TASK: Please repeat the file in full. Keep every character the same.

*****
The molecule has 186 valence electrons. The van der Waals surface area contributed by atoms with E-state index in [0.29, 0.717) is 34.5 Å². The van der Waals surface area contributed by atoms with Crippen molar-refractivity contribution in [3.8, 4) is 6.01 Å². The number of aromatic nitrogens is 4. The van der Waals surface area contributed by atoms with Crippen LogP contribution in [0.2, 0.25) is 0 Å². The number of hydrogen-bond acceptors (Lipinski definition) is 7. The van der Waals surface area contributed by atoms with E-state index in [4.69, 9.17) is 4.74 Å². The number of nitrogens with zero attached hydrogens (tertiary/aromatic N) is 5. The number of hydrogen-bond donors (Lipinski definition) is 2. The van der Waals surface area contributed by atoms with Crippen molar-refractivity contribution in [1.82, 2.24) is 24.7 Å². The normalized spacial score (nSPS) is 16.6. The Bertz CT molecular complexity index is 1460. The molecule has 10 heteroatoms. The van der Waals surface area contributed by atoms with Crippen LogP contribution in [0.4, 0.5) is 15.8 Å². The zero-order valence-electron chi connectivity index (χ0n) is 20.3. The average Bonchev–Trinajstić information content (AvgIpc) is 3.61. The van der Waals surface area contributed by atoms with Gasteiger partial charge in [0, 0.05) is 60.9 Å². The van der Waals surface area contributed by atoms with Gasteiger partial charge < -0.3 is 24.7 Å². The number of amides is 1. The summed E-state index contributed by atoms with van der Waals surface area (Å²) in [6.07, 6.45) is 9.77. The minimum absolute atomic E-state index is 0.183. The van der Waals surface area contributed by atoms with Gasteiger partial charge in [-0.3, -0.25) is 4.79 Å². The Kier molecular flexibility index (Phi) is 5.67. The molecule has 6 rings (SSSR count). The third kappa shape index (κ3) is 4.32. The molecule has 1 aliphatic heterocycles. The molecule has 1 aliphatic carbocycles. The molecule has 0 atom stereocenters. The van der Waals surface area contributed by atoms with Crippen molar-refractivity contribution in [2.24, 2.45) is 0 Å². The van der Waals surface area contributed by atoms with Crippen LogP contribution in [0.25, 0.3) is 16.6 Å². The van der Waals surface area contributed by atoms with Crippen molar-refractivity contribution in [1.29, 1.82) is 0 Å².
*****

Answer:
The molecule has 186 valence electrons. The van der Waals surface area contributed by atoms with E-state index in [0.29, 0.717) is 34.5 Å². The van der Waals surface area contributed by atoms with Crippen molar-refractivity contribution in [3.8, 4) is 6.01 Å². The number of aromatic nitrogens is 4. The van der Waals surface area contributed by atoms with Crippen LogP contribution in [0.2, 0.25) is 0 Å². The number of hydrogen-bond acceptors (Lipinski definition) is 7. The van der Waals surface area contributed by atoms with E-state index in [4.69, 9.17) is 4.74 Å². The number of nitrogens with zero attached hydrogens (tertiary/aromatic N) is 5. The number of hydrogen-bond donors (Lipinski definition) is 2. The van der Waals surface area contributed by atoms with Crippen molar-refractivity contribution in [1.82, 2.24) is 24.7 Å². The normalized spacial score (nSPS) is 16.6. The Bertz CT molecular complexity index is 1460. The molecule has 10 heteroatoms. The van der Waals surface area contributed by atoms with Crippen LogP contribution in [0.4, 0.5) is 15.8 Å². The zero-order valence-electron chi connectivity index (χ0n) is 20.3. The average Bonchev–Trinajstić information content (AvgIpc) is 3.61. The van der Waals surface area contributed by atoms with Gasteiger partial charge in [0, 0.05) is 60.9 Å². The van der Waals surface area contributed by atoms with Gasteiger partial charge < -0.3 is 24.7 Å². The number of amides is 1. The summed E-state index contributed by atoms with van der Waals surface area (Å²) in [6.07, 6.45) is 9.77. The minimum absolute atomic E-state index is 0.183. The van der Waals surface area contributed by atoms with Gasteiger partial charge in [-0.3, -0.25) is 4.79 Å². The Kier molecular flexibility index (Phi) is 5.67. The molecule has 6 rings (SSSR count). The third kappa shape index (κ3) is 4.32. The molecule has 1 aliphatic heterocycles. The molecule has 1 aliphatic carbocycles. The molecule has 0 atom stereocenters. The van der Waals surface area contributed by atoms with Crippen molar-refractivity contribution in [2.24, 2.45) is 0 Å². The van der Waals surface area contributed by atoms with Crippen LogP contribution in [0.25, 0.3) is 16.6 Å². The van der Waals surface area contributed by atoms with Crippen molar-refractivity contribution in [1.29, 1.82) is 0 Å².